Patrick Semansky / AP

Today in One Paragraph

Voting is underway in West Virginia and Nebraska. Ted Cruz, who bowed out of the presidential race last week, floated the idea of re-entering the race, while Marco Rubio said he’d support the GOP nominee. On the Democratic front, Vice President Joe Biden said he’s “confident” Hillary Clinton will be president. The White House announced that President Obama will be the first sitting president to visit Hiroshima, Japan. The Senate Commerce Committee demanded answers from Facebook about the company’s alleged political bias. And Budweiser is renaming its beer.


Top News

Primary Tuesday. Voters are casting their ballots in West Virginia’s primary and the Republican primary in Nebraska, the first nominating contests since Ted Cruz and John Kasich exited the race. Bernie Sanders is expected to do well in the West Virginia primary, while Republicans decide between rallying behind Donald Trump or choosing one of the nine former candidates still on the ballot. Polls close at 7:30 p.m. ET in West Virginia and at 9 p.m. ET in Nebraska. We’re following it live here. (The Atlantic)

From the Sidelines. Ted Cruz opened the door to restarting his presidential campaign if he sees a viable path to victory after tonight’s GOP primary in Nebraska. “The reason we suspended our campaign was that with the Indiana loss, I felt there was no path to victory,” Cruz said on Glenn Beck’s radio show. “If that changes, we will certainly respond accordingly.” Meanwhile, Marco Rubio said he stands by his concerns about Trump as the presumptive GOP nominee but that he will not “take shots” at him. (The Hill; NBC News)

Biden Bets on Hillary. The vice president said he was optimistic about the Democratic front-runner clinching the election: “I feel confident that Hillary will be the nominee, and I feel confident that she’ll be the next president,” Biden said. It’s the most direct support Clinton has received from the White House so far. (Arlette, Saenz, ABC News)

Obama to Hiroshima. The White House announced that the president will visit the site of the U.S. atomic bomb attack in Hiroshima, Japan, at the end of his stint in Asia in late May. Officials said it will serve as a reminder of the destruction caused by nuclear weapons. But Ben Rhodes, Obama’s deputy national security adviser, wrote that the president “will not revisit the decision to use the atomic bomb at the end of World War II.” (Kevin Liptak, CNN)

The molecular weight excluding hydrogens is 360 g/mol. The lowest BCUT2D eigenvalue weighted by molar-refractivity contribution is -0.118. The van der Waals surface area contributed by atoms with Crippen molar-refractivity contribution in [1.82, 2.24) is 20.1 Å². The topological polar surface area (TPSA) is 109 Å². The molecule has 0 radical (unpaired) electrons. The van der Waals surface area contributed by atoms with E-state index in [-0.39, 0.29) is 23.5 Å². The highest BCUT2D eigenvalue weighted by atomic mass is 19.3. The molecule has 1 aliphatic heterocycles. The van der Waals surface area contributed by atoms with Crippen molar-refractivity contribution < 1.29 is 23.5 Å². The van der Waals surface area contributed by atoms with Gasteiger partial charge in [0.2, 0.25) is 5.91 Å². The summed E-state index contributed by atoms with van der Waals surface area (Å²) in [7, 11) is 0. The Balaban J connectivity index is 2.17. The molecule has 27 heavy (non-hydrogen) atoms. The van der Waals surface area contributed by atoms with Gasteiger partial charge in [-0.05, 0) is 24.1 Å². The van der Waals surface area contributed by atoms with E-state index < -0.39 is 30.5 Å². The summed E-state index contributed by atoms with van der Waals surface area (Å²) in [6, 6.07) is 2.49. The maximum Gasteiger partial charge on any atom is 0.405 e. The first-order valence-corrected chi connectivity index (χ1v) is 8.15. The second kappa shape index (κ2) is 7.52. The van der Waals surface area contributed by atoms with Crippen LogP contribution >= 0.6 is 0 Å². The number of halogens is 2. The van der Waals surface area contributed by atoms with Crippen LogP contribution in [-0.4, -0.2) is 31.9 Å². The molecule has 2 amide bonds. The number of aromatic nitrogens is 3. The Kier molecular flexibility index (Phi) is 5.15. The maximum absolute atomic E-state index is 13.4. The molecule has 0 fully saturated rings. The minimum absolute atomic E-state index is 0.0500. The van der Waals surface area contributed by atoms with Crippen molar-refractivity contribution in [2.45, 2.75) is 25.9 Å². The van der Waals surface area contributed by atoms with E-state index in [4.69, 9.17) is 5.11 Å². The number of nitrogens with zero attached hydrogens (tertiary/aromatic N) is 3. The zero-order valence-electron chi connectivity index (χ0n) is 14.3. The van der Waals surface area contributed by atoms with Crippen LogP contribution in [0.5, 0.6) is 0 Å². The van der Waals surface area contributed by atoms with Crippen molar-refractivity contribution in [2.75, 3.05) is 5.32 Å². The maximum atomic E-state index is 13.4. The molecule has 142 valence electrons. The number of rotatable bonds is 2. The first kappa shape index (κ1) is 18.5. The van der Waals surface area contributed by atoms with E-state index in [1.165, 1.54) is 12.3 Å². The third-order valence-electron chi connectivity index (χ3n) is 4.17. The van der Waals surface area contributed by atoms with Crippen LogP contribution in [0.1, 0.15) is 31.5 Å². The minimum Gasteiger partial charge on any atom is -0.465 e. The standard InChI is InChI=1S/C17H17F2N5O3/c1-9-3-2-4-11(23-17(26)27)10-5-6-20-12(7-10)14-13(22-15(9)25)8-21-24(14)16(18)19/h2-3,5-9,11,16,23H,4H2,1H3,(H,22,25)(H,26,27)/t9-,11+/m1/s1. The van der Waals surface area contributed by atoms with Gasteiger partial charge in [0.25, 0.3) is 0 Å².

Senate Unfriends Facebook. The U.S. Senate Commerce Committee sent a letter to Facebook CEO Mark Zuckerberg, demanding a response to Monday’s allegations that the company had manipulated the site’s Trending Topics section to exclude conservative news. “Any attempt by a neutral and inclusive social media platform to censor or manipulate political discussion is an abuse of trust and inconsistent with the values of an open Internet,” wrote Chairman John Thune. (Nick Statt, The Verge)

Pour a Cold One. Anheuser-Busch announced it would change the name of the beer through the election in order to “inspire drinkers to celebrate America and Budweiser’s shared values of freedom and authenticity.” The re-branded beer will be available on May 23. (Mary Bowerman, USA Today)

Tomorrow in One Paragraph. Hillary Clinton will be in New Jersey, and Bernie Sanders will campaign in Montana.

Follow stories throughout the day with our new Politics & Policy page. And keep on top of the campaign with our 2016 Distilled election dashboard.


Top Read

“In conversations, many women who support Mr. Trump expressed similar defenses of their preferred candidate. He’s not sexist, he’s just not politically correct. He’s not a career politician, so he doesn’t stick his finger in the wind before he says something. He believes in treating women as tough as he treats men. The news media has distorted his message with cherry-picked sound bites. If he were sexist, would he have promoted so many female executives, including his daughter, within his own company?” The New York Times’ Emma Roller on the women backing Donald Trump.


Top Lines

Why Sanders Should Quit. The Vermont senator’s refusal to get out of the race is costing the Clinton campaign unnecessary resources, argues The New Republic’s Dana Houle, and prolonging the nomination fight means Democrats will have less time to focus on beating Donald Trump.

Playboy Trump vs. Candidate Trump. In the past, the presumptive GOP nominee has openly criticized women’s bodies and bragged about his sexual forays, but now that he’s running for the highest office in the country, his rhetoric might have to change. (Mary Jordan, The Washington Post)

Was the Tea Party Responsible for Trump? The right-wing faction was disrupting the Republican establishment long before the real-estate mogul took a stab at a presidential run, but now, the grassroots anger is fueling a new civil war within the party. (Molly Ball, The Atlantic)


Top View

The Search for Another Earth. NASA has discovered 1,284 new planets using the Kepler telescope. Check out the agency’s representation of where the planets are in relation to Earth. (Mary Ann Georgantopoulos, BuzzFeed)

We want to hear from you! We’re reimagining what The Edge can be, and would love to receive your complaints, compliments, and suggestions. Tell us what you’d like to find in your inbox by sending a message to newsletters@theatlantic.com.

-Written by Elaine Godfrey (@elainejgodfrey)

We want to hear what you think about this article. Submit a letter to the editor or write to letters@theatlantic.com.